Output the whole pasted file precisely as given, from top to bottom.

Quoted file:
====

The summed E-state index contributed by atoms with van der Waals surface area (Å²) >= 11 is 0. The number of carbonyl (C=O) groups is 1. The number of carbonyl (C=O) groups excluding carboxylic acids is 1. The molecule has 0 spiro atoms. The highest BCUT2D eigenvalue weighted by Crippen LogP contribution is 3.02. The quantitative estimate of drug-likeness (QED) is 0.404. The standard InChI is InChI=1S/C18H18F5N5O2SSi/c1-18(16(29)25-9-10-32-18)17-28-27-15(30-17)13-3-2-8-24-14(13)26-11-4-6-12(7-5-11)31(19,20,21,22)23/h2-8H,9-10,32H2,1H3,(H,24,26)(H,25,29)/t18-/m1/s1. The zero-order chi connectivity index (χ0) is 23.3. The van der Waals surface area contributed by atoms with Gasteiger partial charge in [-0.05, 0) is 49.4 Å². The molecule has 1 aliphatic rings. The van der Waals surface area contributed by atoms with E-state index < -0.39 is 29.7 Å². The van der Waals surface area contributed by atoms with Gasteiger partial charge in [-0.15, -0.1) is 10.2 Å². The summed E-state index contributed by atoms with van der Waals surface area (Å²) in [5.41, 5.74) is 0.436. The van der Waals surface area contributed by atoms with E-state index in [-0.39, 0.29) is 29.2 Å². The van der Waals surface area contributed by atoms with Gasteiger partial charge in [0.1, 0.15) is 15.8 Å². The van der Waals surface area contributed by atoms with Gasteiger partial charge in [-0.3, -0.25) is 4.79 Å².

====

The summed E-state index contributed by atoms with van der Waals surface area (Å²) >= 11 is 0. The number of carbonyl (C=O) groups is 1. The number of carbonyl (C=O) groups excluding carboxylic acids is 1. The molecule has 0 spiro atoms. The highest BCUT2D eigenvalue weighted by Crippen LogP contribution is 3.02. The quantitative estimate of drug-likeness (QED) is 0.404. The standard InChI is InChI=1S/C18H18F5N5O2SSi/c1-18(16(29)25-9-10-32-18)17-28-27-15(30-17)13-3-2-8-24-14(13)26-11-4-6-12(7-5-11)31(19,20,21,22)23/h2-8H,9-10,32H2,1H3,(H,24,26)(H,25,29)/t18-/m1/s1. The zero-order chi connectivity index (χ0) is 23.3. The van der Waals surface area contributed by atoms with Gasteiger partial charge in [-0.05, 0) is 49.4 Å². The molecule has 1 aliphatic rings. The van der Waals surface area contributed by atoms with E-state index < -0.39 is 29.7 Å². The van der Waals surface area contributed by atoms with Gasteiger partial charge in [-0.15, -0.1) is 10.2 Å². The summed E-state index contributed by atoms with van der Waals surface area (Å²) in [5.41, 5.74) is 0.436. The van der Waals surface area contributed by atoms with E-state index in [-0.39, 0.29) is 29.2 Å². The van der Waals surface area contributed by atoms with Gasteiger partial charge in [0.1, 0.15) is 15.8 Å². The van der Waals surface area contributed by atoms with Gasteiger partial charge in [-0.3, -0.25) is 4.79 Å².